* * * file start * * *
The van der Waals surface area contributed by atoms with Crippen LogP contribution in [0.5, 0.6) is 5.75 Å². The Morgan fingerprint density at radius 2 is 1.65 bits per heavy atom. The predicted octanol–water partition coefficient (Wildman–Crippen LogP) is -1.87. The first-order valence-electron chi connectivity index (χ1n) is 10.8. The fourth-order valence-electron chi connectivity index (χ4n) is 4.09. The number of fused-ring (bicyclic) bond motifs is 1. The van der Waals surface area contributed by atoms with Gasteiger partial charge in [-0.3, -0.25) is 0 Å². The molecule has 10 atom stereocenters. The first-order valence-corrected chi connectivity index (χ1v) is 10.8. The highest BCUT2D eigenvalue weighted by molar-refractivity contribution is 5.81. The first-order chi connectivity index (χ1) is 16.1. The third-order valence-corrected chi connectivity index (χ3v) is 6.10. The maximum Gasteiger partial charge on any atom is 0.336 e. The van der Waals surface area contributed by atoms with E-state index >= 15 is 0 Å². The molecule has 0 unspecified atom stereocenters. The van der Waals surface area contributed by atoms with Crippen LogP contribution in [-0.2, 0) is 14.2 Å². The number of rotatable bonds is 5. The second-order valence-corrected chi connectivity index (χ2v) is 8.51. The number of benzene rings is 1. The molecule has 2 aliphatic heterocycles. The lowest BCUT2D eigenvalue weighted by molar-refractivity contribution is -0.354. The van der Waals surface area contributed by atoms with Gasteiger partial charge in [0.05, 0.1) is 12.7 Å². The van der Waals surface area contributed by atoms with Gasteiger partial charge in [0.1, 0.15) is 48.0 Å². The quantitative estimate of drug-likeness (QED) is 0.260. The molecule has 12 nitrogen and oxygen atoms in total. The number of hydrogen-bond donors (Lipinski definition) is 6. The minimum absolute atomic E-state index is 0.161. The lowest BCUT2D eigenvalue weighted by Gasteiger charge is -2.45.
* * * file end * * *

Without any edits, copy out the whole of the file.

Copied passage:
The van der Waals surface area contributed by atoms with Crippen LogP contribution in [0.5, 0.6) is 5.75 Å². The Morgan fingerprint density at radius 2 is 1.65 bits per heavy atom. The predicted octanol–water partition coefficient (Wildman–Crippen LogP) is -1.87. The first-order valence-electron chi connectivity index (χ1n) is 10.8. The fourth-order valence-electron chi connectivity index (χ4n) is 4.09. The number of fused-ring (bicyclic) bond motifs is 1. The van der Waals surface area contributed by atoms with Gasteiger partial charge in [-0.3, -0.25) is 0 Å². The molecule has 10 atom stereocenters. The first-order valence-corrected chi connectivity index (χ1v) is 10.8. The highest BCUT2D eigenvalue weighted by molar-refractivity contribution is 5.81. The first-order chi connectivity index (χ1) is 16.1. The third-order valence-corrected chi connectivity index (χ3v) is 6.10. The maximum Gasteiger partial charge on any atom is 0.336 e. The van der Waals surface area contributed by atoms with E-state index >= 15 is 0 Å². The molecule has 0 unspecified atom stereocenters. The van der Waals surface area contributed by atoms with Crippen LogP contribution in [-0.2, 0) is 14.2 Å². The number of rotatable bonds is 5. The second-order valence-corrected chi connectivity index (χ2v) is 8.51. The number of benzene rings is 1. The molecule has 2 aliphatic heterocycles. The lowest BCUT2D eigenvalue weighted by molar-refractivity contribution is -0.354. The van der Waals surface area contributed by atoms with Gasteiger partial charge in [0.05, 0.1) is 12.7 Å². The van der Waals surface area contributed by atoms with Gasteiger partial charge in [0.1, 0.15) is 48.0 Å². The quantitative estimate of drug-likeness (QED) is 0.260. The molecule has 12 nitrogen and oxygen atoms in total. The number of hydrogen-bond donors (Lipinski definition) is 6. The minimum absolute atomic E-state index is 0.161. The lowest BCUT2D eigenvalue weighted by Gasteiger charge is -2.45.